The Kilauea Iki Trail in Volcanoes National Park is part of the Kilauea volcano formed in 1959 (yes, the same year when Morrissey was born!). The crater’s rim, lush, filled with wild ginger and ferns, book ends this trail.  Riddled with deep cracks and fissures, the crater, like the rest of the Big Island, is a lunar landscape filled with volcanic rocks and formations. This trail ends at the Thurston Lava Tube, so you get to see the inner workings of a lava flow.

Never in my life did I ever think I’d see an active volcano, especially at night with a sky full of constellations wheeling above. Like a massive campfire, the Kilauea plume mesmerizes in the evening dark. Though the wind blows chilly, seeing this spectacular phenomenon reaches back to primordial existence.

We couldn’t have asked for better guides to the Volcano, my aunt who works at Volcano’s elementary school and her partner, a former educator and local. They met us for breakfast at the Kilauea Lodge, which serves guava and taro pancakes and some tasty eggs benedict. The Lodge also has an impressive gift shop, and the restaurant features all local artists’ work. When we were there, halfway through our breakfast, a mighty wind storm cut the power lines, which made for a real adventure.

Lucky enough to get a glimpse of local life, my aunt took us to her ukelele group’s potluck hosted by a wonderful couple who share a rich history on the Hawaiian islands. The uke group, comprised of thirty players, not only made some mean BBQ, macaroni salad, coffee cake and chocolate brownies, but hearing them play was an extra special treat.

Our guides took us on the Chain of Craters drive, which follows the different lava flows of the volcano reaching all the way down to the coast, where the lava continues to gently build earth. Honestly, you could spend weeks or months exploring all the different sites, trekking the many hikes offered on this road, but some of the highlights are the Lava Tree Formations, Devil’s Throat, a spectacularly dangerous crater that is not for the foolish or weak at heart, and the Pu’u Loa Petroglyphs. The hike to this plateau that contains about 20,000 petroglyphs is scorched by the sun and chafed by the wind, but well worth the effort since you get to meander and mull over an ancient place where native Hawaiians made offerings to the legacy of their family and their homeland.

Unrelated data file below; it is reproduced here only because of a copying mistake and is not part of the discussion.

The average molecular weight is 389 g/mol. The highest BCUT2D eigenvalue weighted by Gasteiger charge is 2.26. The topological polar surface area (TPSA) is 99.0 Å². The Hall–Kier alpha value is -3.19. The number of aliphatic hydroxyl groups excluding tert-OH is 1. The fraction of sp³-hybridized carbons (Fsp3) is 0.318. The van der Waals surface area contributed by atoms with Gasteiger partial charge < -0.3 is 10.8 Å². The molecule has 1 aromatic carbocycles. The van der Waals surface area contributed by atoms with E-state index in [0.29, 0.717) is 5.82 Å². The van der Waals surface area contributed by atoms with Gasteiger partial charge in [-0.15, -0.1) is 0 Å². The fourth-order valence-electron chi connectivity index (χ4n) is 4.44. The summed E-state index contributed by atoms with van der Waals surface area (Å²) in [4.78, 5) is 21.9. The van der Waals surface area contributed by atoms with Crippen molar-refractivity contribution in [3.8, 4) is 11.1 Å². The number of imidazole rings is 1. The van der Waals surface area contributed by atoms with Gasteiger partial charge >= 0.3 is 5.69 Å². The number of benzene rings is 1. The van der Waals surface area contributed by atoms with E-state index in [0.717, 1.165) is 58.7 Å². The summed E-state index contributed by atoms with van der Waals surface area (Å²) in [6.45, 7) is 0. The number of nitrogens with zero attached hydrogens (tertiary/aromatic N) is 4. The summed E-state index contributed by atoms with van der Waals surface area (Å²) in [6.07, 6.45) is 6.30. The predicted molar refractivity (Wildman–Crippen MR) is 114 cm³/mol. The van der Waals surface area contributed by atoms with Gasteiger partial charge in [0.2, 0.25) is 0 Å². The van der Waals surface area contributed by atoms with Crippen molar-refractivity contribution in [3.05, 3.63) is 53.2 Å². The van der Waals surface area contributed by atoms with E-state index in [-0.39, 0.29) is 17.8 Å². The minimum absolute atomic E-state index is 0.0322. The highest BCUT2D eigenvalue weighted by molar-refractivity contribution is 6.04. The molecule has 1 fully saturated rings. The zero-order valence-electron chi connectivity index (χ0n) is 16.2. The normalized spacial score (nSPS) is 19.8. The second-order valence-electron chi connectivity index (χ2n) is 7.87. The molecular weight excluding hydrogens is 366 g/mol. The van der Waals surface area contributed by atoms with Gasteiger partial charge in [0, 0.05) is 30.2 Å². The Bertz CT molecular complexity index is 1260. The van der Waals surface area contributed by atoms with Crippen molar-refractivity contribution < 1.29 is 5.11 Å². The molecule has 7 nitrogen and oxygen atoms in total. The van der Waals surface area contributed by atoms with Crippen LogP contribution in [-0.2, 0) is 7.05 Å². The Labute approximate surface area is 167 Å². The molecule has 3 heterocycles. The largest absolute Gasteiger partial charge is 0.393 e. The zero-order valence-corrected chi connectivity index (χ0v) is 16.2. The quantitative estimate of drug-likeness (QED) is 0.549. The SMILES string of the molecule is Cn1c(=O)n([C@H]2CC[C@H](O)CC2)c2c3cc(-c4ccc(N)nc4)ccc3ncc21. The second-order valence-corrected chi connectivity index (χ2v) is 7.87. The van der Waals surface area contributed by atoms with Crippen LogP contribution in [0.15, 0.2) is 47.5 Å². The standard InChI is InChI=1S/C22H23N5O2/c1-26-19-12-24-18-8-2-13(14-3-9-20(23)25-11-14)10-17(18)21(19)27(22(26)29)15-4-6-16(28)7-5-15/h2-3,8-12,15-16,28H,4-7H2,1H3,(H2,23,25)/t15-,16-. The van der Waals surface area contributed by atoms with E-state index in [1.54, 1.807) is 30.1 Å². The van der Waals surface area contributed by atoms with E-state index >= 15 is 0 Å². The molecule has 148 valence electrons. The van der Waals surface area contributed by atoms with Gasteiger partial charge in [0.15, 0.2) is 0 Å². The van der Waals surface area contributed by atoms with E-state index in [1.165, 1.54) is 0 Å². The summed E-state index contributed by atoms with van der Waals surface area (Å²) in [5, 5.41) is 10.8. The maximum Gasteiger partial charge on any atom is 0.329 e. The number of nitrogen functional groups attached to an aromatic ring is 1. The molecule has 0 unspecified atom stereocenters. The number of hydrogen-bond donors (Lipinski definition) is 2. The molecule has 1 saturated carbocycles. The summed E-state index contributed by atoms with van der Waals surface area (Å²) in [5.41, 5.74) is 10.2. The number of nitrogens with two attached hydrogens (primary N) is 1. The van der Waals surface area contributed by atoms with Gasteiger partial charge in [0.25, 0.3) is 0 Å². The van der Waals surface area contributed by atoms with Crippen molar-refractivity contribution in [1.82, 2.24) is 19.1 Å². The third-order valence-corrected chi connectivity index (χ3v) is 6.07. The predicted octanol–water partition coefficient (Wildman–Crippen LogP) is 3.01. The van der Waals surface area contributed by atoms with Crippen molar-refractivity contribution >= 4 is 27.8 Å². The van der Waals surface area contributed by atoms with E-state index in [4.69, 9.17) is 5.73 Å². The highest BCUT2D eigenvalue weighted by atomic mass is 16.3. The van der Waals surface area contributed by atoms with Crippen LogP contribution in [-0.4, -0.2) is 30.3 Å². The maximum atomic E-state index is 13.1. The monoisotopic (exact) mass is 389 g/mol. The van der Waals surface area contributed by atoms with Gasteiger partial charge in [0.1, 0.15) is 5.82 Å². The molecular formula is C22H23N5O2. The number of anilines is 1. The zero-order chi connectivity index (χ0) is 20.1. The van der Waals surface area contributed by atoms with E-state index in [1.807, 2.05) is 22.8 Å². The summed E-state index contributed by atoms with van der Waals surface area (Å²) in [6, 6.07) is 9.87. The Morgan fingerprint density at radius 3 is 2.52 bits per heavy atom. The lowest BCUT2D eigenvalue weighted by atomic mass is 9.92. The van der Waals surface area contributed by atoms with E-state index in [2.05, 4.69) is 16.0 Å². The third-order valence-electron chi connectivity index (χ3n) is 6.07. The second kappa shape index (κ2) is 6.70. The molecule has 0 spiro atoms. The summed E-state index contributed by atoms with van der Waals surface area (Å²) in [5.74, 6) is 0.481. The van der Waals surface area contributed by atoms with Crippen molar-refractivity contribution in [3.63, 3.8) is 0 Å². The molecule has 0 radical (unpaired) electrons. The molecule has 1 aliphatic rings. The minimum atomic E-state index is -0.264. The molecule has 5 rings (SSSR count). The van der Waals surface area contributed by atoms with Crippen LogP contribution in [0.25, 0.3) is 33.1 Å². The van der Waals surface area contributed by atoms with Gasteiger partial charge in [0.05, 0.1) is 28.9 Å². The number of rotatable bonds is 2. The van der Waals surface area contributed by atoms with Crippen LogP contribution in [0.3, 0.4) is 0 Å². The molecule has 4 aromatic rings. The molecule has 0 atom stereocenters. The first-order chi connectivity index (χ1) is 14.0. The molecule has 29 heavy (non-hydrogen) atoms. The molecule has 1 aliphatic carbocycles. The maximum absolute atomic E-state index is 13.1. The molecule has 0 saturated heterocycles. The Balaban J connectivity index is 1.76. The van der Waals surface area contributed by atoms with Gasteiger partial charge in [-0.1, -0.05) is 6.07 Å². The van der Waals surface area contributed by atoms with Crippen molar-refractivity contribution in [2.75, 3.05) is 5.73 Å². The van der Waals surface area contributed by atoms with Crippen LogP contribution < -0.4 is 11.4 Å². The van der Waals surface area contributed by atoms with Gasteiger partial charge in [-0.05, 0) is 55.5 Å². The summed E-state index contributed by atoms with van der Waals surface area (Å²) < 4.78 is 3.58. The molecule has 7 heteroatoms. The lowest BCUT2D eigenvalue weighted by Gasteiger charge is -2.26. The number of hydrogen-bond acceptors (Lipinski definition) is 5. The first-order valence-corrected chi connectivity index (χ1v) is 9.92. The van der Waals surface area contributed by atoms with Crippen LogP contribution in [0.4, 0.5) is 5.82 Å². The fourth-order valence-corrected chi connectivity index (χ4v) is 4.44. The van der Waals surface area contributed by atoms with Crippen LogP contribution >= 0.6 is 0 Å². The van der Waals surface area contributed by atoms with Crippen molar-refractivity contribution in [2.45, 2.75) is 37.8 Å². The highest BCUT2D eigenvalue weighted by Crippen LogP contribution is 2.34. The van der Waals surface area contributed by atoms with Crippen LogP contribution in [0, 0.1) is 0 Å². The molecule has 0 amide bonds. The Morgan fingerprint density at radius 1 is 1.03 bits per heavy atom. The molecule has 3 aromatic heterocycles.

The end of the road leads to Holei Sea Arch, where the coast clashes against a wall of lava, and, if you hoof it, about 11 miles, you meet with an active flow. Despite the ocean raging just below the cliffs, it can feel like you’re walking through a furnace, a strange sensation.

Later that evening, we enjoyed the special treat of meeting with my nina, who works for the National Park, in her hometown Pahoa, which must be the sister city of Berkeley, at least in spirit, since there’s a raw earthiness to this funky place.

As expected, time flew by, and we wish we could have enjoyed more days with family in this mystical spot. Ever grateful for the chance to explore and eager to visit again, soon, big thanks Auntie L, Auntie M, and Uncle G, who served as our Virgils on this otherworldly journey. Much appreciation to our cousins T&M who shared their great knowledge of their island, and ever grateful to Vince & Vangie for their sage counsel on this trip.

Here’s our official “Next Time Wish List,” which we hope we can tackle someday soon:

  • Akaka Falls (Volcano/Hilo)